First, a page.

paul bookbinder

Can you afford a new kitchen?

BOOKBINDERWhether you’re walking down the street, passing by a kitchen showroom or in a home center strolling down the isles, it’s hard not to notice the stunning new kitchens on display, and your mind begins to drift.

You work hard. You’re a good person. If anyone deserves a new kitchen, it’s you. But then reality rears its ugly head. The pleasant vision of standing in your new kitchen, effortlessly preparing a gourmet meal, is replaced with a view looking out from the poor house. And so you walk on, abandoning the momentary dream of what you truly deserve.

It doesn’t have to be that way. If you’re inspired by those beautiful displays, there are steps to follow that can lead to a new kitchen without sacrificing everything you hold dear. The most important of these steps is to determine the budget that you are comfortable with, and then sticking to it.

Today, there are kitchen solutions including new cabinets—refacing and restoring—as well as countertops and appliances that will fit into almost any budget. The trick is to figure out what your budget really is, and then finding what options will fit within that figure.

If you’re not sure what your budget should be, for an all-new kitchen, depending on who you speak with, you should plan on spending between 5 percent to 15 percent of the current value of your home. If I do the math for you, a home worth $500,000 would deserve a kitchen that costs approximately $25,000 to $75,000. Spending less than this could actually reduce the value of your home and, if you spend more, you most likely won’t recoup what you put in.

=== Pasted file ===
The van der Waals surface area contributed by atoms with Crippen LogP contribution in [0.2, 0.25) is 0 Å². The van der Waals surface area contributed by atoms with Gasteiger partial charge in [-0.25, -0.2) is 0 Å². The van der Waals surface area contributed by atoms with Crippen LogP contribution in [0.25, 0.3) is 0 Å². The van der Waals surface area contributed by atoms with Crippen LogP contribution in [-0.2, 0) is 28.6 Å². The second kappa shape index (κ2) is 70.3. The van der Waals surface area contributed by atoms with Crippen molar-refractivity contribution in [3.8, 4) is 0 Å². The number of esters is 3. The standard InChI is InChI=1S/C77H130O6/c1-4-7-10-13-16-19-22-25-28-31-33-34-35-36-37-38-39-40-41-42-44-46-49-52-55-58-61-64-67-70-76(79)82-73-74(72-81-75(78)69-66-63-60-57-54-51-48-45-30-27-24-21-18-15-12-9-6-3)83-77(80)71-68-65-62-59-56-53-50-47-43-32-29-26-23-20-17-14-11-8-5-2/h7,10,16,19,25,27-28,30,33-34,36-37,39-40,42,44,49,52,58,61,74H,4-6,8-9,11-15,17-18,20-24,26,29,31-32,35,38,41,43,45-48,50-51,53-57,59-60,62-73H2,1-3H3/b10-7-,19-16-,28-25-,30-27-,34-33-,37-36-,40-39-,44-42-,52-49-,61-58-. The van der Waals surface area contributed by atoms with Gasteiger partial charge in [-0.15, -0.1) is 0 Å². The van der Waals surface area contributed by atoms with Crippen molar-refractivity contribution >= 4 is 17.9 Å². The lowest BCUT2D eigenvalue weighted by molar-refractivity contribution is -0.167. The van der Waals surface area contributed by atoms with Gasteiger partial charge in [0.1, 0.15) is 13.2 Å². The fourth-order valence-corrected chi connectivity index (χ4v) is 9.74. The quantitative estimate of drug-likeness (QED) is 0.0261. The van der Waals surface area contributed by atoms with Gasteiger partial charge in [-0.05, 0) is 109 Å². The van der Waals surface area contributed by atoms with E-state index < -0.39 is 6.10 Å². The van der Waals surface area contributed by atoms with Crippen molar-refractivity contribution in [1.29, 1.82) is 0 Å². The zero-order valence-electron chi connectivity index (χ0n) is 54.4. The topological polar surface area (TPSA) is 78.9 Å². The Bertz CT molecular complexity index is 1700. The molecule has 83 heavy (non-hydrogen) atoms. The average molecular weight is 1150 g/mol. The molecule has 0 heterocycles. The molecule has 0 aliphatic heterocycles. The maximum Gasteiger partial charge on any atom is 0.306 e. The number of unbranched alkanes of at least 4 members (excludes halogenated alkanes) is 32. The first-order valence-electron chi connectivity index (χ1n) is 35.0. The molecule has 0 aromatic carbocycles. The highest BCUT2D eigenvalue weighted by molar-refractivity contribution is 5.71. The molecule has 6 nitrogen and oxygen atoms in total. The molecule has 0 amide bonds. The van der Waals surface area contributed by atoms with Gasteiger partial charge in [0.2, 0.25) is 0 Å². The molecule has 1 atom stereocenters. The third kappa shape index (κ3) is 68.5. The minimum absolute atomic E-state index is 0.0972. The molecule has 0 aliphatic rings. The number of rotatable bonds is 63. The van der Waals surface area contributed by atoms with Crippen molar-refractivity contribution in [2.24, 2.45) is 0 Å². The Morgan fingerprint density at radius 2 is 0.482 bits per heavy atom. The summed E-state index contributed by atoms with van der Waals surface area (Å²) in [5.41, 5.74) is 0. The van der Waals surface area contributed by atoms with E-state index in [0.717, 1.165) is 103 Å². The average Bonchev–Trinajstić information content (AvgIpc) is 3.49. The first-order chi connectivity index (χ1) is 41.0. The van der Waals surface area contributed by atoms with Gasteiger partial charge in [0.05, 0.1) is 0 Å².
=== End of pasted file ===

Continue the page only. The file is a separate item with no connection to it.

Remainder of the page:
Naturally, this is just a rough estimate, but these figures include cabinets, appliances, countertops, flooring, lighting, trim and installation with approximately 40 percent to 50 percent of the cost allocated for the cabinets.

If this figure is out of reach, you can investigate alternatives to a completely new kitchen, such as refacing, or just restore your existing kitchen cabinets. Both of these options will save a lot of money and you still can have a great looking room.

While determining your budget, it’s a good time to do your homework. Make one list of what you absolutely must have in your future kitchen and another wish list of things you’d like, but really could live without, if necessary. Pick up some kitchen magazines in town and look through them. When you see something that interests you, tear it out and put it into a folder so that you can show it to your designer. It’s always easier and safer to show someone a picture rather than trying to explain it, leaving less chance for misinterpretation of what you had in mind.

With budget in hand, it’s time to visit with a kitchen designer who will work with you to create your “Dream Kitchen” at a price you can afford. They will review your ideas and then transform them into a working design. Don’t be afraid to share your budget with your designer. Whether your proposed expenditure is $5,000 or $100,000, if the designer does not know this, chances are their plan will not meet your expectations and you’ll have wasted both your time and theirs.

A creative designer, with whom you’ve shared your “wish list” and other desires, should be able to create an affordable, functional and stunning new kitchen just for you. You may have to compromise here and there, but the end result will be something that you can not only afford, but be proud of as well.

Paul Bookbinder, M.I.D., C.R., is president of DreamW­ork Kitchens, Inc. located
in Mamaroneck, New York. A Master of Design (Pratt Institute), and E.P.A. Certified Remodeler, he serves on the Advisory Panel of Remodeling Magazine. A member of the National Kitchen & Bath Assoc., he is also a contributor to Do It Yourself magazine. He can be reached for questions at 914-777-0437